And gave up on trying to salvage the organics from them in any organized sense. Hey, I divert my own UCG, isn't that good enough?
...which argument would sit less uneasily on my tongue if not for the fact that the workplace Keurig is actually my personal property, installed there for office use because I could.
Sorry for the lack of posting lately—oddly for me, I haven't had much to say! -G- Since I was low on pot-fillers and plant-foods, I went back to the processes I knew would work and shelved (most of) the experiments awhile, and “Day fourteen: bucket ready for stage two” doesn't make for interesting posts.
But it occurred to me as I was picking lavender for a fruit salad that I had written something about that plant's rooting medium soon after its potting, with no followup. So...
This is one of the plantings where I used bokashi and shredded office paper, with no additional microbial source and an extra-long curing period during cooler weather. I tossed some exhausted dirt in the bottom of the container, filled it most of the way with the paper-bokashi mix, then dug a small nest into the paper and filled that with decent potting soil, into which I planted a typical four-inch nursery start. About an inch of soil to top. No olla pot in this planter, mostly because I didn't have one ready but also because I wasn't sure the paper would hold one stable. (A later test confirmed that assumption, though it is possible to use the side of the planter as a partial support.)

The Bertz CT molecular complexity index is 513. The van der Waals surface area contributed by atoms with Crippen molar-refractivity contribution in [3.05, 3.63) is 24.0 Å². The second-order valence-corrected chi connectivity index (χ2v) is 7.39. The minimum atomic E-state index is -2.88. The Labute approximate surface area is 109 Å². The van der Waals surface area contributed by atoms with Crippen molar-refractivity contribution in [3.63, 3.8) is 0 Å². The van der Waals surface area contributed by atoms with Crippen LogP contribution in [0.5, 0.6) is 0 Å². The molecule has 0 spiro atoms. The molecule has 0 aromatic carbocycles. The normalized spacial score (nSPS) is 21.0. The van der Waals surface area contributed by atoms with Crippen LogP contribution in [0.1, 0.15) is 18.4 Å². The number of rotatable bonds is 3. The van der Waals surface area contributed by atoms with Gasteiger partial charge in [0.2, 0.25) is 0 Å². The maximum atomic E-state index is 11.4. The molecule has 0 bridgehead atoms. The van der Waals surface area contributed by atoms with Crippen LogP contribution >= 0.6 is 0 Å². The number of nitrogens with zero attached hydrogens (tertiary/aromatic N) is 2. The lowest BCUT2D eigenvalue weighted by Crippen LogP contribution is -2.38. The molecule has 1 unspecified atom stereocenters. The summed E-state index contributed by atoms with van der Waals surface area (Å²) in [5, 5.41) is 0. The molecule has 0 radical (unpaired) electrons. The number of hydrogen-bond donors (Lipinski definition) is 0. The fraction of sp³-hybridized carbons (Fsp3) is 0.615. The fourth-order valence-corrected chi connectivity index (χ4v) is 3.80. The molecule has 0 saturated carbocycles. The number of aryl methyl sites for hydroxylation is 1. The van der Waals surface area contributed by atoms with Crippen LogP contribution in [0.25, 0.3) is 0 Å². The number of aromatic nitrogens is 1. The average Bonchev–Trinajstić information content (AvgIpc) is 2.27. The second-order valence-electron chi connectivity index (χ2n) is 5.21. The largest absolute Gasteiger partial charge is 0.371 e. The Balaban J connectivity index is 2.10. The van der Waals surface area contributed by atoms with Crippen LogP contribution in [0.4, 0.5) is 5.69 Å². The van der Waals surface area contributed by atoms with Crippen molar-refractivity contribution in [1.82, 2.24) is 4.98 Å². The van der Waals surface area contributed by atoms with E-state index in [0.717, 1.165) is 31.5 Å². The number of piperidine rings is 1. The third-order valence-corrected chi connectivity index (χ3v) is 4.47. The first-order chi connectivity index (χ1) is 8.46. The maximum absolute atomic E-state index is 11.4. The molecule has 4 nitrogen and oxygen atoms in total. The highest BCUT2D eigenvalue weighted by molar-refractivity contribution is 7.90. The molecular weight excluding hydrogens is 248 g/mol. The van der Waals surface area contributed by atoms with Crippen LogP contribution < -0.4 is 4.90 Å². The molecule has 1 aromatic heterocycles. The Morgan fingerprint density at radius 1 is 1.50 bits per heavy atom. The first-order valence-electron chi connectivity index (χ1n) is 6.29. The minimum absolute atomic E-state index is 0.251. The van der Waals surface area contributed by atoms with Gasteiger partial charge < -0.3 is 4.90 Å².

Call this a very slightly qualified success I cannot currently replicate. It's a little messier than I prefer my container gardening, especially without crockery in the bottom of the planter—a step I gave up on for good when I realized that it might prevent worms from colonizing my plantings. But the muddy deposits around the base of the planter are attractive to wandering worms, many of whom then find their way into the planter, and a larger-than-normal drip tray will retain that nutrient-rich material until it can be tossed back on top or harvested for another planting.
As well as the mess, this method looks like it might require a mid-season addition of potting mix. This isn't an insurmountable problem, but I prefer to avoid mucking about with roots between repottings. The bokashi and paper seem to be decomposing both faster and more completely than I'd anticipated, and there isn't enough soil in the planter to support the plant alone. Next time, I'll add a bit of sand or some other non-nutritive material. Natural fabrics, maybe; they decompose more slowly than paper, and plants root well in them.